ArtThe Visual Arts program at PMFS is designed to build confidence in each student’s ability to visually communicate. With each new project, students learn how to work with a variety of materials and art processes in order to express their unique vision. Each year, students build on skills from the previous year, while expanding their art vocabulary and independence.
Pre-K and Kindergarten
Starting in Pre-K and Kindergarten, students gain an understanding of the elements of art and design, learning about major artists and art movements throughout art history. They explore their own interests and creative vision by working with a variety of art materials, developing painting, drawing, cutting and pasting, and sculpting skills. In the beginning of the year, for example, students create a mixed media painting and collage using both drawn and 3-dimensional lines.
First and Second Grade
In First and Second Grade, students continue to build on the art techniques and vocabulary they acquired in Pre-K and Kindergarten. They analyze and make connections between cultures using art as a vehicle for understanding universal art concepts. By focusing on the folk art from around the world, students are able to learn how art techniques and craft are used to create meaning in art. As a recent example, First Graders created colorful Amate paintings inspired by those from the Otomi people of Mexico, while Second Graders created clay sun sculptures inspired by those created in Metepec, Mexico.
Third Grade focuses on developing students’ sense of observation and analysis of the world around them. One project, which corresponds to the Kids Care exhibition program at the Woodmere Art Museum, revolves around the artwork of muralist Violet Oakley, whose images decorate the state capitol in Harrisburg. Students created works inspired by her “Divine Law” mural and created “hidden illuminated manuscript” paintings which will be on display in December at the Woodmere Art Museum and will then be given as gifts to people with life-threatening illnesses in Philadelphia, through a collaboration with MANNA.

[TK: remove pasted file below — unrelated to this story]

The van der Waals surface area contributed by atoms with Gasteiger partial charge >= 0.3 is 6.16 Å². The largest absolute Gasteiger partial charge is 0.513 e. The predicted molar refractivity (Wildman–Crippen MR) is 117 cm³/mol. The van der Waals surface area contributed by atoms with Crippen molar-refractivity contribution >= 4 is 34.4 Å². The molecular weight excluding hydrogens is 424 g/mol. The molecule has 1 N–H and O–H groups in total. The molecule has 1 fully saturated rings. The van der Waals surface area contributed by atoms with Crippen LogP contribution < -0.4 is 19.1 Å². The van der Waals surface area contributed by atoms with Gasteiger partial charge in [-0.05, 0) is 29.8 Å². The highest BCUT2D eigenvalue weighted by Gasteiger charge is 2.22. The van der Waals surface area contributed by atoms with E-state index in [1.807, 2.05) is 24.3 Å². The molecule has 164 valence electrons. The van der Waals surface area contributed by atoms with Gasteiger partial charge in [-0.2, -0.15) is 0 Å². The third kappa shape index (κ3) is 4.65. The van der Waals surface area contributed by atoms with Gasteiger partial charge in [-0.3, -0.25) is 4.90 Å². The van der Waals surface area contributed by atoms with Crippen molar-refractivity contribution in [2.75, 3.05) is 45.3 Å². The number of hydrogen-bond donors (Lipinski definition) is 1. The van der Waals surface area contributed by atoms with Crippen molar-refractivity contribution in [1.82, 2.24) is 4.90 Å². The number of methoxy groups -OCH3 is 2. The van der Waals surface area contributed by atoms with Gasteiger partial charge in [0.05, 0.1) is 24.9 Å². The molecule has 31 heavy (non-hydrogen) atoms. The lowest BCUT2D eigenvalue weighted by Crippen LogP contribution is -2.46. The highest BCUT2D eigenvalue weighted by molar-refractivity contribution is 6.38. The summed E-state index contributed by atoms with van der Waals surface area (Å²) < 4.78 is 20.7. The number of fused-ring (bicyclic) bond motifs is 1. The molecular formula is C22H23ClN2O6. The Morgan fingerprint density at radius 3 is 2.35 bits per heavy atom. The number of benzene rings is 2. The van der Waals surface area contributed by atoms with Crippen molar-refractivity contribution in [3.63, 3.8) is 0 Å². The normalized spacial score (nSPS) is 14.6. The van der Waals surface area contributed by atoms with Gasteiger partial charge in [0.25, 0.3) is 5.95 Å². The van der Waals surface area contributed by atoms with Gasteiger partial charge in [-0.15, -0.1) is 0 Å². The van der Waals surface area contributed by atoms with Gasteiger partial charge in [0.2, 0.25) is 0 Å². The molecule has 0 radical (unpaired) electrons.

Through the lens of American Art, Fourth Grade students investigate observational genres of art: self portraiture, still life, landscape. They become aware of American history and symbolism and stories in art, as they relate to works of art. With a focus on understanding the messages behind works of art, students continue to develop their craftsmanship and fluency with art techniques in painting, drawing, and clay. In the past, students have explored drawing self portraits, using the proportions of the face as a guide, and referenced how American artists, both historical and contemporary, use portraiture to convey meaning.
The Fifth Grade curriculum continues to build on previous skills, but with a focus on Mexican works of art. Art projects reflect an understanding of symbolism and meaning, while referencing historical and cultural concepts. Students apply a solid fluency in working with a variety of art materials in order to create projects that are personally relevant. One example project is a personal nicho, or diorama.
Sixth Grade focuses on helping students’ individual artistic voices blossom into projects that are personally relevant and well-crafted, and that reflect a solid understanding and referencing of art history. Through the process of inquiry, students create works of art that allude to research that they’ve done based on their own interests. Using the entire history of art as a jumping-off point, students explore contemporary and historic ways of working and understand how artists reference and find inspiration for their work. Our year began with an exploration into the art and culture of ancient Egypt.
Sixth Grade also meets one day a week for the Art and Theater Workshop to discuss, plan, and build the school yearbook and the set pieces and costumes for the school musical. They are responsible for most visual aspects of the play, as well as the yearbook publication, including photography and design layout, and more. This class is designed to have students working independently on many pieces of a moving puzzle, in order to create something amazing as a group.